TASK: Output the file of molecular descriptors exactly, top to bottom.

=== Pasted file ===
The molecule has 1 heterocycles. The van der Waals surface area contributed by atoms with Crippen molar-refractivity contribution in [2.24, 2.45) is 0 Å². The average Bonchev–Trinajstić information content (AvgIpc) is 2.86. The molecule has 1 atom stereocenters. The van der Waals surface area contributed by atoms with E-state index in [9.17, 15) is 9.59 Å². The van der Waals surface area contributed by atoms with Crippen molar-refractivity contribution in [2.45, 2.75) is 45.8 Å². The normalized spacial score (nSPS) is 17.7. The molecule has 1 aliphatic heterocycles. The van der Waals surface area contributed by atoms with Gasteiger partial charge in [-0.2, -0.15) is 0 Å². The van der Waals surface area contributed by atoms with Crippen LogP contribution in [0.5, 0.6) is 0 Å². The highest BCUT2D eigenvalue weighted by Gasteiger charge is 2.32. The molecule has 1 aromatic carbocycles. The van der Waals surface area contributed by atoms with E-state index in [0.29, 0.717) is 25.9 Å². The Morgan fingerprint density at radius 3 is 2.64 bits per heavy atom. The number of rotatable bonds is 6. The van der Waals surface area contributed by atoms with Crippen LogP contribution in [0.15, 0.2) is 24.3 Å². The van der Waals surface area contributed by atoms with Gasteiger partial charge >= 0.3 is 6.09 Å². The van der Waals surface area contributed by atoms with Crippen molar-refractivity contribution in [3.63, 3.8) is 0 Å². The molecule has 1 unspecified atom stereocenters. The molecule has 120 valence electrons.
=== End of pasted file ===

The molecule has 1 heterocycles. The van der Waals surface area contributed by atoms with Crippen molar-refractivity contribution in [2.24, 2.45) is 0 Å². The average Bonchev–Trinajstić information content (AvgIpc) is 2.86. The molecule has 1 atom stereocenters. The van der Waals surface area contributed by atoms with E-state index in [9.17, 15) is 9.59 Å². The van der Waals surface area contributed by atoms with Crippen molar-refractivity contribution in [2.45, 2.75) is 45.8 Å². The normalized spacial score (nSPS) is 17.7. The molecule has 1 aliphatic heterocycles. The van der Waals surface area contributed by atoms with Gasteiger partial charge in [-0.2, -0.15) is 0 Å². The van der Waals surface area contributed by atoms with Crippen LogP contribution in [0.5, 0.6) is 0 Å². The highest BCUT2D eigenvalue weighted by Gasteiger charge is 2.32. The molecule has 1 aromatic carbocycles. The van der Waals surface area contributed by atoms with E-state index in [0.29, 0.717) is 25.9 Å². The Morgan fingerprint density at radius 3 is 2.64 bits per heavy atom. The number of rotatable bonds is 6. The van der Waals surface area contributed by atoms with Crippen LogP contribution in [0.15, 0.2) is 24.3 Å². The van der Waals surface area contributed by atoms with Gasteiger partial charge >= 0.3 is 6.09 Å². The van der Waals surface area contributed by atoms with Crippen molar-refractivity contribution in [3.63, 3.8) is 0 Å². The molecule has 1 unspecified atom stereocenters. The molecule has 120 valence electrons.